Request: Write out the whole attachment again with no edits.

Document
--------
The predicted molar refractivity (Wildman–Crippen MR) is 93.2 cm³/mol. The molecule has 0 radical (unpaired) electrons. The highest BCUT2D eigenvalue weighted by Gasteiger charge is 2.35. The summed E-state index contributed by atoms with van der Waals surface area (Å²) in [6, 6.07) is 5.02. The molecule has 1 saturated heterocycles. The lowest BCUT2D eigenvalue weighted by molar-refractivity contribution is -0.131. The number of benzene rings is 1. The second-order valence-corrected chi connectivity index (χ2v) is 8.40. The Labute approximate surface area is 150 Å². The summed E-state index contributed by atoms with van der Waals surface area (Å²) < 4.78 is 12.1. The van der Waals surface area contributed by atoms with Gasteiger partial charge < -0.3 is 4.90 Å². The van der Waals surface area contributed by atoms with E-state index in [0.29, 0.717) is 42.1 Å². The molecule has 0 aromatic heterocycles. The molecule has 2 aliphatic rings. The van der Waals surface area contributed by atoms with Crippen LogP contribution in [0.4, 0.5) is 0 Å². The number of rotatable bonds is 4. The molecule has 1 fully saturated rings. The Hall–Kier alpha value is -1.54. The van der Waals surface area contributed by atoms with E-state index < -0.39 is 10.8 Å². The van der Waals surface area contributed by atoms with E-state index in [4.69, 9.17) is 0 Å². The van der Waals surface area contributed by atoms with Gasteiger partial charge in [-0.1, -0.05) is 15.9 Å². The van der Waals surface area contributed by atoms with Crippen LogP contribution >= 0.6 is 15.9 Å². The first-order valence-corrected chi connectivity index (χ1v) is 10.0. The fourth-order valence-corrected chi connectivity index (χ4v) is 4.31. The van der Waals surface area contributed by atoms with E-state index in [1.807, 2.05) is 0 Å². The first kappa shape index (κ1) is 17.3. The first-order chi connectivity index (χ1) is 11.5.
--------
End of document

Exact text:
The predicted molar refractivity (Wildman–Crippen MR) is 93.2 cm³/mol. The molecule has 0 radical (unpaired) electrons. The highest BCUT2D eigenvalue weighted by Gasteiger charge is 2.35. The summed E-state index contributed by atoms with van der Waals surface area (Å²) in [6, 6.07) is 5.02. The molecule has 1 saturated heterocycles. The lowest BCUT2D eigenvalue weighted by molar-refractivity contribution is -0.131. The number of benzene rings is 1. The second-order valence-corrected chi connectivity index (χ2v) is 8.40. The Labute approximate surface area is 150 Å². The summed E-state index contributed by atoms with van der Waals surface area (Å²) < 4.78 is 12.1. The van der Waals surface area contributed by atoms with Gasteiger partial charge < -0.3 is 4.90 Å². The van der Waals surface area contributed by atoms with E-state index in [0.29, 0.717) is 42.1 Å². The molecule has 0 aromatic heterocycles. The molecule has 2 aliphatic rings. The van der Waals surface area contributed by atoms with Crippen LogP contribution in [0.4, 0.5) is 0 Å². The number of rotatable bonds is 4. The molecule has 1 fully saturated rings. The Hall–Kier alpha value is -1.54. The van der Waals surface area contributed by atoms with E-state index < -0.39 is 10.8 Å². The van der Waals surface area contributed by atoms with E-state index in [4.69, 9.17) is 0 Å². The van der Waals surface area contributed by atoms with Gasteiger partial charge in [-0.1, -0.05) is 15.9 Å². The van der Waals surface area contributed by atoms with Crippen LogP contribution >= 0.6 is 15.9 Å². The first-order valence-corrected chi connectivity index (χ1v) is 10.0. The fourth-order valence-corrected chi connectivity index (χ4v) is 4.31. The van der Waals surface area contributed by atoms with E-state index in [1.807, 2.05) is 0 Å². The first kappa shape index (κ1) is 17.3. The first-order chi connectivity index (χ1) is 11.5.